Monday, February 5, 2007

Super Bowl 2007. What Nobody's Talking About.

Half Time at the Super Bowl. Not a Shadow of a Doubt, Prince.

We watched with disbelief as Prince stepped onstage to the music of Queen, (King, princess, anyone?) wearing an Aunt Jemina headwrap.

Someone called out, “It’s okay, he just got done cleaning his house!” Someone else added, “I think he still has his curlers in.” It was raining, maybe it was a backwards do-rag. Maybe he meant to wear it with his blue suit and yellow shirt. Maybe he was channelling Little Richard.

We liked how he kept changing guitars, wondered about the effect of rain on all those electrical instruments and then figured if Prince had not been able to come up with a way to make sexy girls hold parasols or beach umbrellas over his “do” formerly known as as hair, then who were we to be concerned? By the time the symbol of his former self emerged in guitar form, we were ready for Prince to reveal himself more than in 1999 and funny thing was, it took a sheet to do it.

In a room of 40-somethings, we all knew what we were looking at- a shadow scene from any of the Austin Powers movies. Had Prince called in Mike Myers to choreograph?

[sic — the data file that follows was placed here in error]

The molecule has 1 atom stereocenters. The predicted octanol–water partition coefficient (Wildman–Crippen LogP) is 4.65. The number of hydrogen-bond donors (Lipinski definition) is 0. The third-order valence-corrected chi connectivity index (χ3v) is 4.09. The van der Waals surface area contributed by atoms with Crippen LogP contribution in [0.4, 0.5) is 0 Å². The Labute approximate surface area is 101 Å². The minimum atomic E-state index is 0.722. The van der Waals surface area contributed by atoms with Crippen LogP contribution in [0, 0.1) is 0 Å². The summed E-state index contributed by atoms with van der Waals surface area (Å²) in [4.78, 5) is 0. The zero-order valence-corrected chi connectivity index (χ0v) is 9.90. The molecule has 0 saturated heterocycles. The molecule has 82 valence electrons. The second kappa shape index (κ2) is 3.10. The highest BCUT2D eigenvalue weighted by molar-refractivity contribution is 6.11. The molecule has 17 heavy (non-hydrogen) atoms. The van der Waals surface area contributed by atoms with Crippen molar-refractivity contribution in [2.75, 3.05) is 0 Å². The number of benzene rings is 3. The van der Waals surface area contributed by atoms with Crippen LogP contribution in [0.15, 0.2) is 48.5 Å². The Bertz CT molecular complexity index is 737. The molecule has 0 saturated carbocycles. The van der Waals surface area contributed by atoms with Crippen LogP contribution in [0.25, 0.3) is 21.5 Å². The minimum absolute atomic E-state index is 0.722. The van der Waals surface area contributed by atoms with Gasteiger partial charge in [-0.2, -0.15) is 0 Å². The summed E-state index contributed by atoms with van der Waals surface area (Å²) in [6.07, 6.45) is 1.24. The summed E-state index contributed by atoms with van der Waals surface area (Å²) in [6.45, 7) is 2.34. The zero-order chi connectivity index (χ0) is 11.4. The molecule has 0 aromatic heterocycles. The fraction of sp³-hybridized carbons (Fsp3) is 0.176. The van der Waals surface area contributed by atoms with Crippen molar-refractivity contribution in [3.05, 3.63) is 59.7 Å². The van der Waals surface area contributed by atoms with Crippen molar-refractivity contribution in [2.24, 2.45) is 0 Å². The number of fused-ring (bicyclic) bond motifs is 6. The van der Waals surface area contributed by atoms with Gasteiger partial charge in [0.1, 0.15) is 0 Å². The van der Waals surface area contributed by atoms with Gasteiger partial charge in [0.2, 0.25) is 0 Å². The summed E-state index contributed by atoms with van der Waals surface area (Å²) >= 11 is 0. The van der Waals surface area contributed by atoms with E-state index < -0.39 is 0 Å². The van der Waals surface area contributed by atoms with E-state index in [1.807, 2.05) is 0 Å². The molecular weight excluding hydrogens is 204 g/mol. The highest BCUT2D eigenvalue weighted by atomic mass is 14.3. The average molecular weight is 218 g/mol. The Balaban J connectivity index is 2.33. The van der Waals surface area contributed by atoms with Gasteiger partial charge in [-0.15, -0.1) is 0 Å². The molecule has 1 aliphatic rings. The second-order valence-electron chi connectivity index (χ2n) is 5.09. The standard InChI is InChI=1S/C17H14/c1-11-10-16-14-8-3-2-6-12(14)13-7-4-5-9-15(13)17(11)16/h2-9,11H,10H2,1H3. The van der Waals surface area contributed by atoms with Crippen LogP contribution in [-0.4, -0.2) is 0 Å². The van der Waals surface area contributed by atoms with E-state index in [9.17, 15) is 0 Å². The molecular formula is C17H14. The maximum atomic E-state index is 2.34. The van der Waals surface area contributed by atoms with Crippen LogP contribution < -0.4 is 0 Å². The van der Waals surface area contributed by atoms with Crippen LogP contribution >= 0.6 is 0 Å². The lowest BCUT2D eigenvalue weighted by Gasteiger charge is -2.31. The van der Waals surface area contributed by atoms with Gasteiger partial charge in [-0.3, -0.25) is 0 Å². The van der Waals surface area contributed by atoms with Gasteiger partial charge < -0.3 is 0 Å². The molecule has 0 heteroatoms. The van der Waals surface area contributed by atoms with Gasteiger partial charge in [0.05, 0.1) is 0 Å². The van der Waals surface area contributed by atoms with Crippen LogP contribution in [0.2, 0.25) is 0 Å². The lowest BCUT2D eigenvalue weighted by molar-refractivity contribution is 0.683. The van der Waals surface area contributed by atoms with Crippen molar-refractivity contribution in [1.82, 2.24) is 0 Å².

Who could forget Mini-Me and Austin behind the screen getting their henchmen physical in Goldmember? Apples never looked as unappetizing. Of course, there was the tent shadow scene from Austin Powers 2, Man of Mystery. All we were missing was Felicity and her bag of tricks.

We brayed with laughter as Prince maneuvered his guitar into a phallic symbol any man would be proud to play, then giggled to think what Fox network would say about this- how Janet Nipplegate Jackson would be forgotten in the literal shadow of Prince’s symbolic Johnson.

Or was it merely our beer tweaked minds- turning a musical display, a stage performance into something else? It certainly took the focus off the game and let our two warring Midwestern teams cheer together for the first time that night and unlike 2/3 of the commercials, Prince amused us all, especially when the sheet dropped and he was laughing and grinning broader than any of the spectators.

We love that talented little man from Minneso-ter.

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